Behavioral research contributions and needs in cancer prevention and control: adherence to cancer screening advice

Prev Med. Sep-Oct 1997;26(5 Pt 2):S11-8. doi: 10.1006/pmed.1997.0205.

Abstract

Background: Research has been critical in understanding human behavior related to the early detection of cancer.

Methods: Based on the literature and the author's experience, this paper reviews behavioral research accomplishments in the past decade and needs for the future.

Results: Accomplishments have included an improved understanding of the barriers to screening, methods to improve the provision of tests by practitioners, and progress in the development and application of community interventions. Outstanding needs are summarized in 12 areas that include a continued focus on underserved populations and an examination of the use of screening tests in the presence of incomplete evidence of efficacy, translational research that explores the behavioral consequences of genetic susceptibility testing, continued development and use of computer-based technologies in the delivery of preventive services, and studies of the potential negative consequences of screening. Critical changes in the delivery of health care in the era of managed care call for increased behavioral research in health services and health care policy.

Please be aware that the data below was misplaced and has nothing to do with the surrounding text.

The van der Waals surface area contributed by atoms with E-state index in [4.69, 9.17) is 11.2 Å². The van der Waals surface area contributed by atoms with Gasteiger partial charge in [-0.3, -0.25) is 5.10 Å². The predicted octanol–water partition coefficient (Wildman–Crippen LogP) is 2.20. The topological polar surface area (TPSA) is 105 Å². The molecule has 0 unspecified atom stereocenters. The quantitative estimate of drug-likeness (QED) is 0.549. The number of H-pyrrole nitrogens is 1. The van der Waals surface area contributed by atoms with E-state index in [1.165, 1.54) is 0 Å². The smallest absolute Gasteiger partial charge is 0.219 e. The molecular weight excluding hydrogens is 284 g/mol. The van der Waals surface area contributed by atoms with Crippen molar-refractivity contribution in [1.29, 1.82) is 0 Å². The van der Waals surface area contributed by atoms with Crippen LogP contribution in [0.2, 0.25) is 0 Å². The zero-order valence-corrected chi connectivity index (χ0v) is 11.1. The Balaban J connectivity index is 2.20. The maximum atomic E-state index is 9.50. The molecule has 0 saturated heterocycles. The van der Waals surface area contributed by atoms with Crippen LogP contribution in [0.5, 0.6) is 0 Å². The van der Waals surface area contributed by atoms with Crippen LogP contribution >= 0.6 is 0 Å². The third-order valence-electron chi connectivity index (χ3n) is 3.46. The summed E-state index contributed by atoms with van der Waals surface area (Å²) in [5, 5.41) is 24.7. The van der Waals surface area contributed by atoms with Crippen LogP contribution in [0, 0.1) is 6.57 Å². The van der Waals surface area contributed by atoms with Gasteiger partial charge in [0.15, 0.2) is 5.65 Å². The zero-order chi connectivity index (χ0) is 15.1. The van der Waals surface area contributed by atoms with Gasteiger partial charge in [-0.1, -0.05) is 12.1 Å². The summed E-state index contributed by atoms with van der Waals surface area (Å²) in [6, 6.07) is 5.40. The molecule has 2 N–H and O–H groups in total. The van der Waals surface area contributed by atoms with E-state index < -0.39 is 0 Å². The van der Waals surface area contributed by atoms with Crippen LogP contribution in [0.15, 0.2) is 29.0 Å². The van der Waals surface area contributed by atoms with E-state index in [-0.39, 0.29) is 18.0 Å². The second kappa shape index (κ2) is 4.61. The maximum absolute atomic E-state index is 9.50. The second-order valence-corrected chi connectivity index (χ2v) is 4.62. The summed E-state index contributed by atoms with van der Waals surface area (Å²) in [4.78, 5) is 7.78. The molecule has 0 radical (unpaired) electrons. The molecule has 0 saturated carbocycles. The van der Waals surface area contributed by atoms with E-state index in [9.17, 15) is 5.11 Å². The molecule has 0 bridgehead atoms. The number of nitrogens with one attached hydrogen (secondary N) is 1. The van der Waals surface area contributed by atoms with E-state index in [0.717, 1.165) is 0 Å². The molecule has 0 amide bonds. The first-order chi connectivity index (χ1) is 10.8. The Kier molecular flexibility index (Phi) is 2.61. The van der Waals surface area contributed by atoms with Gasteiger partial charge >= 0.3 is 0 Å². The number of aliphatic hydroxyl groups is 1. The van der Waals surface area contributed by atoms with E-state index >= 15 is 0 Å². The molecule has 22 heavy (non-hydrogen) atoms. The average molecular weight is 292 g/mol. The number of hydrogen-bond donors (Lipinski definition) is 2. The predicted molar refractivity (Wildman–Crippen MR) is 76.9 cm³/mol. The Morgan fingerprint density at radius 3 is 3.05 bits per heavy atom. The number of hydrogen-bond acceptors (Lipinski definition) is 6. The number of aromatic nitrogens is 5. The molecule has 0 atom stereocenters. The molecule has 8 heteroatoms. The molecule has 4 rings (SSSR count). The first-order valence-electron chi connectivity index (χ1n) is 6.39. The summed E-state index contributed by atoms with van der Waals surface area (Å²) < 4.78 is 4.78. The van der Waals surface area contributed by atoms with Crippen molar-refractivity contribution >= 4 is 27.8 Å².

Conclusion: Although this review of research needs is not exhaustive, it is clear that the challenges and opportunities for behavioral research are substantial, and this effort will be a critical part of the overall national research agenda for cancer control.

Publication types

  • Review

MeSH terms

  • Community-Institutional Relations
  • Health Behavior*
  • Health Knowledge, Attitudes, Practice*
  • Health Policy
  • Health Services Accessibility
  • Health Services Needs and Demand*
  • Humans
  • Managed Care Programs
  • Mass Screening / standards*
  • Medically Underserved Area
  • Neoplasms / prevention & control*
  • Patient Compliance*
  • Research